Marketing is a term that is often confused with advertising, promotions, publicity, branding, and selling. In fact, marketing can be all of those activities and more that are aimed at helping a business grow. The basic idea of marketing is to create awareness and interest in a company’s products or services. The modern consumer is time-stricken but savvy, with the means to acquire information easily at the touch of computer button or at a trade show event – in your booth. The job of both the event manager and the booth designer is to create the exhibit with marketing to your audience in mind. A marketing-driven trade show booth can get them to see your brand by improving how you communicate to them. This means you need to know who your best prospects are, what product answers their needs, how you can provide the product, and how it can benefit them. In a booth setting, the marketing messages need to be simple, quick and to the point, representing how your company is valuable to them.
Overall you need to design your booth for functionality, which is driven by your marketing objectives. The objectives of a company can vary widely, depending on the products or services they sell, where they are in the marketing life cycle, their audience, and the sales process. Your design can be geared to promote your brand, generate leads, sell through demonstration, presentation, or technology, or hand out samples for the touch-and-feel approach. Whatever your marketing objectives, make sure that the basic functionality of your booth conveys them.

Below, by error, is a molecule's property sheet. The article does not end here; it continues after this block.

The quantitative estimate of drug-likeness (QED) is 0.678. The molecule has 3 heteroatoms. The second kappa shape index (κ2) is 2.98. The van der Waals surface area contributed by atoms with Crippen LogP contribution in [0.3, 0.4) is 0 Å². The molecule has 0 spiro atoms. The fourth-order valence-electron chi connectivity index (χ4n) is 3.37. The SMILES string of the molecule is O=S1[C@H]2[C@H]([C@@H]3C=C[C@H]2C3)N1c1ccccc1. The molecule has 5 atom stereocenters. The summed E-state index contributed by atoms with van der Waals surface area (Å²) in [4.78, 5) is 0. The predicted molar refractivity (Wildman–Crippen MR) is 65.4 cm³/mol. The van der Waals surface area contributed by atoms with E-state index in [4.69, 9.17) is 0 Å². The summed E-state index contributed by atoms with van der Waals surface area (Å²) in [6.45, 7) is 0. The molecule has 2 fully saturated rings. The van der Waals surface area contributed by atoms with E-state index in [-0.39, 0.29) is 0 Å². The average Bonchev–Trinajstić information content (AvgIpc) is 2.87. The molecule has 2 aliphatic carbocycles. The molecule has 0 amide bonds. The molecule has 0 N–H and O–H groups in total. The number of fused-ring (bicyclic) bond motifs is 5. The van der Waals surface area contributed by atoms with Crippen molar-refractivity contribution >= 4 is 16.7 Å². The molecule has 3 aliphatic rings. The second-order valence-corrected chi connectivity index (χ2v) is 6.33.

As exhibit designers, we recommend that exhibitors follow the five steps of the trade show exhibit design process, which can save you money on your booth design, as well as headaches and re-work down the road. And with the help of the right creative team and excellent show services support, you are guaranteed to have a great experience and an exhibit solution you love. This simple project plan has demonstrated that it works. To help guide you in the planning process we have also developed a list of exhibit design questions that you need to answer to effectively implement the design process. By answering these questions and following the process you will have an effective booth that draws in the crowd and brings your brand to life!
“Keep in mind that each show has a unique target market, which means you should highlight products or services specific to that audience.”